Naive or not, Nasim had no idea his words would spark such a fury. But after the loya jirga ended, he was invited to the palace that serves as the seat of government--whether for intimidation or for assurance is unclear. There Nasim was confronted by General Mohammed Fahim, now the defense minister and vice president; Dr. Abdullah Abdullah, still the foreign minister; and Younis Qanooni--the wild card of the loya jirga and a favorite of Westerners--who shocked the loya jirga when he resigned as minister of interior and shocked everyone again when he protested his appointment as minister of education, prompting police loyal to him to block the new minister of interior from assuming office. Here's how Nasim recalled their words:
Karzai: My dear son, what problems do you have? What have you faced? Why didn't you come to the Afghans instead of the foreigners?
General Fahim (in threatening tones): Be thankful you're alive.
Dr. Abdullah Abdullah: No, no; you did well. ["Dr. Abdullah encouraged me. Like a father to his son," recalled Nasim.] You told the truth, and you disclosed the hidden things and exposed it in front of our eyes. You did well, and we are satisfied that you informed us about the terrible situation of the people. It's reality. You did well my son.
Nasim also had an hour-and-a-half meeting with the new interior minister, Taj Mohammad Wardak, an elderly Pashtun from Paktia province. Nasim began to laugh recalling Wardak's words. When the U.N. officer accompanying Nasim asked Wardak to protect Nasim, "He [Wardak] said, `We are too weak. This isn't a private case. You have exposed many political figures, and therefore the clergy turned this into a religious case, that you're an infidel.' He [Wardak] said, `I'm not strong enough to do anything for you. ... Give me five or six months to establish a strong police force, then he [Nasim] should come back and I'll give him protection.'"
The people sitting with Nasim in the garden laughed. Confidence in Karzai and in his new Cabinet has drained from the Afghan streets. Many fear the worst. When Dostum, the Uzbek leader and sometime warlord from Mazar-e-Sharif, offered Nasim 20 bodyguards, a home, and a job, Nasim politely refused. Why? In the last few days there have been minor skirmishes in Mazar; and as Nasim put it, Dostum is also weak. His rival in Mazar, Atta Mohammed--a fundamentalist-- is aligned with Karzai's Cabinet and, particularly, with Fahim.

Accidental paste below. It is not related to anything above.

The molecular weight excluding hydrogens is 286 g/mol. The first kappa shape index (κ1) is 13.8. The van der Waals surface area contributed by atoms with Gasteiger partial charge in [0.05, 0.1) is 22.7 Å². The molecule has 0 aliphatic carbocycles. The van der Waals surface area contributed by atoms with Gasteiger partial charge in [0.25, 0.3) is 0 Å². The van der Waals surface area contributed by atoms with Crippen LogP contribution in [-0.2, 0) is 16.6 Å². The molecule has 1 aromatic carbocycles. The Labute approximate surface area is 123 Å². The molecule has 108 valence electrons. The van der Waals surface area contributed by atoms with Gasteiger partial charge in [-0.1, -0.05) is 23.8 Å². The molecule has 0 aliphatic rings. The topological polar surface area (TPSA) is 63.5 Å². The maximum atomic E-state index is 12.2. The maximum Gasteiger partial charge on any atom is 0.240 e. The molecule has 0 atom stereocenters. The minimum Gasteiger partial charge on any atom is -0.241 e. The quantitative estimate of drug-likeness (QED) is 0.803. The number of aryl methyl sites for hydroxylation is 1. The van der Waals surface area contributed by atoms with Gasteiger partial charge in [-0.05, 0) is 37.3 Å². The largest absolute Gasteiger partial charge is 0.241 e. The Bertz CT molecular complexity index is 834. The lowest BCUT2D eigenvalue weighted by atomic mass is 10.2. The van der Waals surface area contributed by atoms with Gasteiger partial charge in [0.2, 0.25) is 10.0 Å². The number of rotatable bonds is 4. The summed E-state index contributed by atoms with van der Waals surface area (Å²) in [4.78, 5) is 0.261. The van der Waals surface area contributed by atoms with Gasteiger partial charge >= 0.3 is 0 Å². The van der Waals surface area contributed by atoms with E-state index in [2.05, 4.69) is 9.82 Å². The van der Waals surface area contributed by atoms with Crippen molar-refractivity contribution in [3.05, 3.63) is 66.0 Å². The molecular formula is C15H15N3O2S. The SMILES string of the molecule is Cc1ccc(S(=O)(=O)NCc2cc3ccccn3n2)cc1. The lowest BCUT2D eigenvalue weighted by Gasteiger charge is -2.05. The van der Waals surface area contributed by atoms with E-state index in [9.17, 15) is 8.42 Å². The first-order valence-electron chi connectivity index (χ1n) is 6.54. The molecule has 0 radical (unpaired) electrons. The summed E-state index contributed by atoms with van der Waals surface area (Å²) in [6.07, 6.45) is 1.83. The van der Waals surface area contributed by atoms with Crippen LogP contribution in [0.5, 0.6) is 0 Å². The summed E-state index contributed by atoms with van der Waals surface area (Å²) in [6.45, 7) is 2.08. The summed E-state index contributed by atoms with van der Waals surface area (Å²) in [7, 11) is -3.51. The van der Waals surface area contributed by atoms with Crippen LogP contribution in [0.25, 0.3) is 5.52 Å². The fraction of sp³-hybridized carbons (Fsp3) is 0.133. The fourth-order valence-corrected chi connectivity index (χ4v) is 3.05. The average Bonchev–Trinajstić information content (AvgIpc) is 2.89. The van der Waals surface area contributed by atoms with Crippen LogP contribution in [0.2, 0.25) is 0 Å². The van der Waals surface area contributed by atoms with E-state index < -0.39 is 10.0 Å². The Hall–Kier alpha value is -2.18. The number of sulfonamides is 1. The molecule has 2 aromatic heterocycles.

So ever since the speech Nasim has been under U.N. protection. Every day someone from the U.N. stops by to see him and to ask what he wants to do. "I told Jean Arnaud"--the deputy to Lakhdar Brahimi, the U.N.'s special representative--"'At the loya jirga you called me a champion and hero, but today you keep me in a tent.' Today they sent another representative who asked me the same question, and I told her, `This is the first case for you people who call yourself human rights protectors, and I wonder what you'll do if terror, kidnapping, assassination, and brutality happens all around Afghanistan? How can you give security to those who suffer these violations of human rights if you can't provide protection for one individual?'"
Nasim has sold his car and sent his wife and children back to Pakistan, though he hasn't told them why. Wardak warned him not to go with them. "He said [that] if the fundamentalist clergy discover I insulted sharia, my life won't be safe there either." When I asked him what his punishment would be, Nasim was silent for a moment. And then he said, "Death."
Curfew was nearing, and as I got up to leave, Nasim said, "I like my life. I don't want to be dead because we don't have freedom to speak. I don't want my children to be orphans. They need the love of their father. Are you going to do anything?" But there is no protective infrastructure in Afghanistan--no churches, human rights organizations, or embassies--and so he sleeps under the moon in the garden of the U.N. offices in Kabul.